Klęska urodzaju – gdzie pchnąć słitfocię kotka?


Given the proliferation of options, how should I document this cat?

For some, though certainly not everyone, this question is becoming increasingly difficult to answer. The most obvious answer is “don’t document that cat. Enough already.” I’m with you. I’m concerned about how social media documentation changes experience [see here, here, here, here]. I think there is good reason for why these types of documentation proliferate: most importantly, to be on social media in all its various forms is, for many, to exist. PJ Rey does an excellent job at explaining why it’s not so easy to just opt-out of all of this. In any case, this is not a post about whether this expansion in the ways of documentation is a good thing, but asking if there is a cognitive limit to all of this. So, again: How should I document this cat lying next to me?

Is she documented textually, in a tweet, or a Facebook status? Is it a photograph, and if so, with a nicer camera or with my smartphone? Instagram? Facebook? Or perhaps this is better a Snapchat, self-deleting and shared with one person? Or maybe a Lytro photograph that allows the viewer to change the focus after the fact, shifting the emphasis at will from her face to her tail? Or perhaps her tail-wagging is best captured in a soundless moving GIF using the popular GifBoom app? Or maybe make a Vine, the current “hot” app we may or may not be talking about a month from now that allows for short, quick-cut, looping videos. Many of these apps will come and go, but what is important is that photographs, video, text, and audio are being recombined in different ways for different audiences, putting a heavy load on our documentary consciousness.*

za pomocą Documentary Oversaturation » Cyborgology.



Ciekawa sprawa – twórcy i techno-utipiści wierzący w pozytywny wpływ rozwoju technologicznego na nasze życie zaczynają zmieniać zdanie. To już kolejny zaobserwowany przeze mnie przypadek.

Czyżby po zachłyśnięciu się osobliwością, pozytywnym zaćpaniem się technologią przyszedł czas na zjazdy, walkę z uzależnieniem i smutnymi brakami środków na koncie bankowym?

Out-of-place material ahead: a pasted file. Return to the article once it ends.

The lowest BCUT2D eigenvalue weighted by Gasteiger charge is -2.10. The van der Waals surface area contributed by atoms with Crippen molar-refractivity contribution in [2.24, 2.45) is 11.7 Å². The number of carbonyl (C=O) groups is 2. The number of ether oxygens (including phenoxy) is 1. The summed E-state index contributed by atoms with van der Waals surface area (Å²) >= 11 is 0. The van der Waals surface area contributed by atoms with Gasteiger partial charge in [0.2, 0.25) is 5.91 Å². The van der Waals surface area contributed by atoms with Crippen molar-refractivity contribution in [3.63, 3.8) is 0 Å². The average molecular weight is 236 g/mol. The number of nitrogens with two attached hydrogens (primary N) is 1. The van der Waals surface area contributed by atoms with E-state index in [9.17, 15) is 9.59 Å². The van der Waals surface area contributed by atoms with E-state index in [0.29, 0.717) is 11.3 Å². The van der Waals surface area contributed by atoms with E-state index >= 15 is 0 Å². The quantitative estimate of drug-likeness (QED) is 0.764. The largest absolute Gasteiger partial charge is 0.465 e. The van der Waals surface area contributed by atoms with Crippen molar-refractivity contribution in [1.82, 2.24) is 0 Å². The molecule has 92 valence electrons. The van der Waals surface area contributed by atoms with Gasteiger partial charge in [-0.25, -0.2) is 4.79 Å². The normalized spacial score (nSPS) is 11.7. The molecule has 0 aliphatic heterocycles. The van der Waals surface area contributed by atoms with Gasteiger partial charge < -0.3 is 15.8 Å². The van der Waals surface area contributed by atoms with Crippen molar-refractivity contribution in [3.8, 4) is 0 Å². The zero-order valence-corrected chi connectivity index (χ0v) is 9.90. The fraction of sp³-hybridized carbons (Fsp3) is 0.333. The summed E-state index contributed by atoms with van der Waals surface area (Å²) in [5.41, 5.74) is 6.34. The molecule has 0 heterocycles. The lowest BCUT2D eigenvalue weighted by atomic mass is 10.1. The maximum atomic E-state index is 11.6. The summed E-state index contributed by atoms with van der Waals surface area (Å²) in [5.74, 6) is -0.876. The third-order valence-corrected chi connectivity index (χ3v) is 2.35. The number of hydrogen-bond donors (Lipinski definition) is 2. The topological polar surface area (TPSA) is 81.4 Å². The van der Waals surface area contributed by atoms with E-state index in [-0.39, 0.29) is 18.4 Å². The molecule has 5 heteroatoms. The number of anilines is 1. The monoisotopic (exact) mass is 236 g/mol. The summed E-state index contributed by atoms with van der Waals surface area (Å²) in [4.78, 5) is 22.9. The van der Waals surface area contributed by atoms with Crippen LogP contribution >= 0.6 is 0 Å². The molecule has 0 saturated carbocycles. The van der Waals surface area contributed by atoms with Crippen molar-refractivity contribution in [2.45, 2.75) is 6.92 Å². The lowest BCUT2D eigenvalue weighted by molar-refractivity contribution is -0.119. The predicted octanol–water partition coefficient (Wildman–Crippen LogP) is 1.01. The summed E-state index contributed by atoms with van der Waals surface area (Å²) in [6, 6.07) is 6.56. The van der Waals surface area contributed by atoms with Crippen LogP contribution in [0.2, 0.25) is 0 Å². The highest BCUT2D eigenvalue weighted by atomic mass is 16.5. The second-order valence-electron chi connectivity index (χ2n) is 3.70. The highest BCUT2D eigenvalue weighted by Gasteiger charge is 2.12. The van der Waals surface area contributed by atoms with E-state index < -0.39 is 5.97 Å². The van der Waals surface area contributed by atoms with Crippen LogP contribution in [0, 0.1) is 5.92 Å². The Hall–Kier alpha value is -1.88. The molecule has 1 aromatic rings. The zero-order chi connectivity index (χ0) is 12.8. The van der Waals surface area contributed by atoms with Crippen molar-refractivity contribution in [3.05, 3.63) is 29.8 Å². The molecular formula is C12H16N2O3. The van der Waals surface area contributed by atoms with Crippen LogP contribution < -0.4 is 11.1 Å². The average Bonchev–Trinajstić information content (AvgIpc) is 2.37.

…the way Google translator works, for instance, is a graphic example of how a giant just takes (or “appropriates without compensation”) and monetizes the work of the crowd. “One of the magic services that’s available in our age is that you can upload a passage in English to your computer from Google and you get back the Spanish translation. And there’s two ways to think about that. The most common way is that there’s some magic artificial intelligence in the sky or in the cloud or something that knows how to translate, and what a wonderful thing that this is available for free.

“But there’s another way to look at it, which is the technically true way: You gather a ton of information from real live translators who have translated phrases, just an enormous body, and then when your example comes in, you search through that to find similar passages and you create a collage of previous translations.”

“So it’s a huge, brute-force operation?” “It’s huge but very much like Facebook, it’s selling people [their advertiser-targetable personal identities, buying habits, etc.] back to themselves. [With translation] you’re producing this result that looks magical but in the meantime, the original translators aren’t paid for their work—their work was just appropriated. So by taking value off the books, you’re actually shrinking the economy.”

za pomocą What Turned Jaron Lanier Against the Web? | Arts & Culture | Smithsonian Magazine.